Why I'm thankful for my blockmates

Group mates can make or break you in Medicine. You don't have much of a choice but to get along with those people. The medical curriculum—at least the one in our school—is designed such that most of the time you don't work alone; you have to work as a collective and cohesive group.





This set-up naturally poses a major challenge for those who can't work well with others. For instance, those who are too opinionated, too full of themselves, too shy, and too quiet will have a hard time unless they can adjust to their new social environments. The key is balance: the group members must complement one another and must learn how to give and take.

I'm writing this now because I just got back from our Block's year-ender celebration, and I've come to realize a few things.



But before that, let me tell you about the party. Leeca Caro graciously hosted us in her wonderful home in Quezon City to dispel her grandmother's worries that she doesn't have any friends in med school because she never invites them over.





The food was mouthwatering—no, really, the food was really, unbelievably good. I particularly enjoyed the fried dory served in butter-and-lemon sauce, as well as the dessert, notably the blueberry cheesecake.

After dinner, we had games and photo shoots, with the make-shift photo wall as our backdrop. I had a glass of wine, the pretentious probinsiyano that I am. The conversation was free flowing and mostly revolved on reminiscing our past experiences in the wards and clinics. These stories were sprinkled with some notable anecdotes. I guess parties come alive when people mutually enjoy each other's company—a major reason why I prefer small gatherings to big ones. And after what we've gone through these past months, there already exists a bond, a connection, among us that brings the 20 of us together, all members of Saluyot, our block whose name was taken after the plant from which we derived an anti-ulcer agent for our Pharmacology research.







I've more or less profiled each of our block member in this blog post, and every day I am thankful for the privilege of learning with and from them. I'm not saying that our block is perfect—it is far from that. But there are a few reasons why I praise God for my blockmates, perhaps the same reasons other people are thankful for theirs.



1. They're such a joy to work with. They make hard work feel a lot less like work because it is fun having them around. They make small group discussions interesting by their contributions to the discussion—an out-of-this-world differential diagnosis, a quotable quote ("The vital statistics of the patient are the following: blood pressure of 120/80..."), or a funny mannerism. They're not selfish in lending their stethoscopes or blood pressure apparatuses, nor do they keep a strict account of those things. They volunteer to carry out the harder tasks to give way to those who are tired and preoccupied. They listen to other's opinions and respect them, even if that means having their own suggestion rejected. They appreciate and thank others for the great work, and they offer—and accept—correction. And they push others to unlock hidden potentials, as in public speaking.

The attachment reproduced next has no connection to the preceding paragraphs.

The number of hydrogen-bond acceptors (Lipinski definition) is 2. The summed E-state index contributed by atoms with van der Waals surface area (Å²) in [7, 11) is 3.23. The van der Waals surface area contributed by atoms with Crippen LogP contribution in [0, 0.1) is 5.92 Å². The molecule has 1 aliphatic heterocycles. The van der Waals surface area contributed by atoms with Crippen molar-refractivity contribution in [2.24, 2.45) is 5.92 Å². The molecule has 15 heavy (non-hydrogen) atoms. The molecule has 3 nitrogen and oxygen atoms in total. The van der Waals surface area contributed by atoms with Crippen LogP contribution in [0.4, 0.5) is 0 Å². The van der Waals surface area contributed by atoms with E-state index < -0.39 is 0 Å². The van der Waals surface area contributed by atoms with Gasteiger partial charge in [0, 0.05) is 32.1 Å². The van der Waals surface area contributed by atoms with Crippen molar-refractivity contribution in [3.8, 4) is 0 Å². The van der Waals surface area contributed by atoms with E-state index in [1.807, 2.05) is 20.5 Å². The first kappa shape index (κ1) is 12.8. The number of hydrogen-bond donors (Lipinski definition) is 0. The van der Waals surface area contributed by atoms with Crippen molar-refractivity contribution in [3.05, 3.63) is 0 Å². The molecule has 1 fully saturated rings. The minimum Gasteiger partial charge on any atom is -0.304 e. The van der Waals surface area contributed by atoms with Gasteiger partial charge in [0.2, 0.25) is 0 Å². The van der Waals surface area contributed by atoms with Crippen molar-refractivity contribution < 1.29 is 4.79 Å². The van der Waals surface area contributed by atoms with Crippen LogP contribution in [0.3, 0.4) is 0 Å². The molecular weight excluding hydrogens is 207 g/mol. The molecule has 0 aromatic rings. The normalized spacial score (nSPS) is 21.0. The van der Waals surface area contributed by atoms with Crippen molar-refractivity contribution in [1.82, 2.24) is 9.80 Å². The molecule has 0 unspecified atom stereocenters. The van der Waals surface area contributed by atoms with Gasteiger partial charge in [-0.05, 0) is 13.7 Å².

2. They're easy to please. They don't immediately complain when the consultant decides to back out the last minute, or when an examination is too hard. They're happy when they learn something new, when they're dismissed 30 minutes before schedule, or when they're assigned to a friendly preceptor. They're especially giddy when a consultant treats them to breakfast, coffee, or donuts.



3. They're smart. They don't devour books; they just know which details to remember.



4. They like to keep things simple but not simplistic. They hate lengthy patient histories, irrelevant physical examination findings, and unnecessary maneuvers. The mantra is, "The less you say, the less questions you get asked." This has always seemed to work.



5. They're adventurous in trying out new restaurants. They like exploring new places, but they also come back to favorite hang-out places: Chicken Charlie along Adriatico Street, Midtown Diner along Padre Faura, Hainanese Delights at Robinson's Manila, among others.

6. They make fun of others while being equally funny. What infectious, stomach-aching laughter we all have!

My prayer for my blockmates this Christmas is for them to understand the "peace that transcends understanding," as Paul so described in Philippians 4:7, a peace that can only come from knowing the Lord Jesus Christ personally.

We only have a few months left before the ICC year ends, and I hope we'd all make the most out of what's left of our Third Year. 

5 thoughts on “Why I'm thankful for my blockmates”

  1. I hope you won't mind me posting this on my wall Lancey :) I miss you guys already! sigh. Happy holidays and a blessed Christmas! -Tincee

  2. a major reason why I prefer small gatherings to big ones
    - I agree to this!

    saluyot <3! hehe nose to nose! :)

    -aa (pseudo-saluyot member)

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